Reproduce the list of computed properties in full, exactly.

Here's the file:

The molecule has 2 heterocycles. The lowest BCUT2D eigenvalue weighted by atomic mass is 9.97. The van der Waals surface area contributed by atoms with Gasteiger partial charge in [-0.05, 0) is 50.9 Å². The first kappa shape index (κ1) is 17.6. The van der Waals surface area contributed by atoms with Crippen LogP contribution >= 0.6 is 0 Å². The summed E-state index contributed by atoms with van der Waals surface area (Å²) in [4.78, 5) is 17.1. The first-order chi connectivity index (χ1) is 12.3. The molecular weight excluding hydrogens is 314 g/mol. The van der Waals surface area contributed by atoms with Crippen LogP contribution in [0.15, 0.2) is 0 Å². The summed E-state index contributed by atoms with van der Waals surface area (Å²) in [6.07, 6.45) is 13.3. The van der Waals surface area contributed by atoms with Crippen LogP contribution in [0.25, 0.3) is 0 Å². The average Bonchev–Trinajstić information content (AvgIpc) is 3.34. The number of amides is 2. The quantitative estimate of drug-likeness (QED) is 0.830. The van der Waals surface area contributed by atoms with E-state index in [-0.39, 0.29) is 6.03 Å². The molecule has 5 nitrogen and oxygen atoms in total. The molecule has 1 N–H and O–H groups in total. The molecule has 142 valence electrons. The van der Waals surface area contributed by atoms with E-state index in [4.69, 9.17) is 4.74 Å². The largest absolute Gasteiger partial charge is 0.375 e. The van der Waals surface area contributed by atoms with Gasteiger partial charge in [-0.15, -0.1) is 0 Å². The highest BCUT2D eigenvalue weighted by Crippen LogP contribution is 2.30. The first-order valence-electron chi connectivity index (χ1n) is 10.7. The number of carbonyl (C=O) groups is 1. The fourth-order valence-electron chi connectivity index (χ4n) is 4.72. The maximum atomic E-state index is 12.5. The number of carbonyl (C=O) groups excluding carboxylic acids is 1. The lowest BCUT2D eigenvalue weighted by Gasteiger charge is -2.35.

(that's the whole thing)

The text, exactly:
The molecule has 2 heterocycles. The lowest BCUT2D eigenvalue weighted by atomic mass is 9.97. The van der Waals surface area contributed by atoms with Gasteiger partial charge in [-0.05, 0) is 50.9 Å². The first kappa shape index (κ1) is 17.6. The van der Waals surface area contributed by atoms with Crippen LogP contribution >= 0.6 is 0 Å². The summed E-state index contributed by atoms with van der Waals surface area (Å²) in [4.78, 5) is 17.1. The first-order chi connectivity index (χ1) is 12.3. The molecular weight excluding hydrogens is 314 g/mol. The van der Waals surface area contributed by atoms with Crippen LogP contribution in [0.15, 0.2) is 0 Å². The summed E-state index contributed by atoms with van der Waals surface area (Å²) in [6.07, 6.45) is 13.3. The van der Waals surface area contributed by atoms with Crippen LogP contribution in [0.25, 0.3) is 0 Å². The average Bonchev–Trinajstić information content (AvgIpc) is 3.34. The number of amides is 2. The quantitative estimate of drug-likeness (QED) is 0.830. The van der Waals surface area contributed by atoms with E-state index in [-0.39, 0.29) is 6.03 Å². The molecule has 5 nitrogen and oxygen atoms in total. The molecule has 1 N–H and O–H groups in total. The molecule has 142 valence electrons. The van der Waals surface area contributed by atoms with E-state index in [4.69, 9.17) is 4.74 Å². The largest absolute Gasteiger partial charge is 0.375 e. The van der Waals surface area contributed by atoms with Gasteiger partial charge in [-0.15, -0.1) is 0 Å². The highest BCUT2D eigenvalue weighted by Crippen LogP contribution is 2.30. The first-order valence-electron chi connectivity index (χ1n) is 10.7. The number of carbonyl (C=O) groups is 1. The fourth-order valence-electron chi connectivity index (χ4n) is 4.72. The maximum atomic E-state index is 12.5. The number of carbonyl (C=O) groups excluding carboxylic acids is 1. The lowest BCUT2D eigenvalue weighted by Gasteiger charge is -2.35.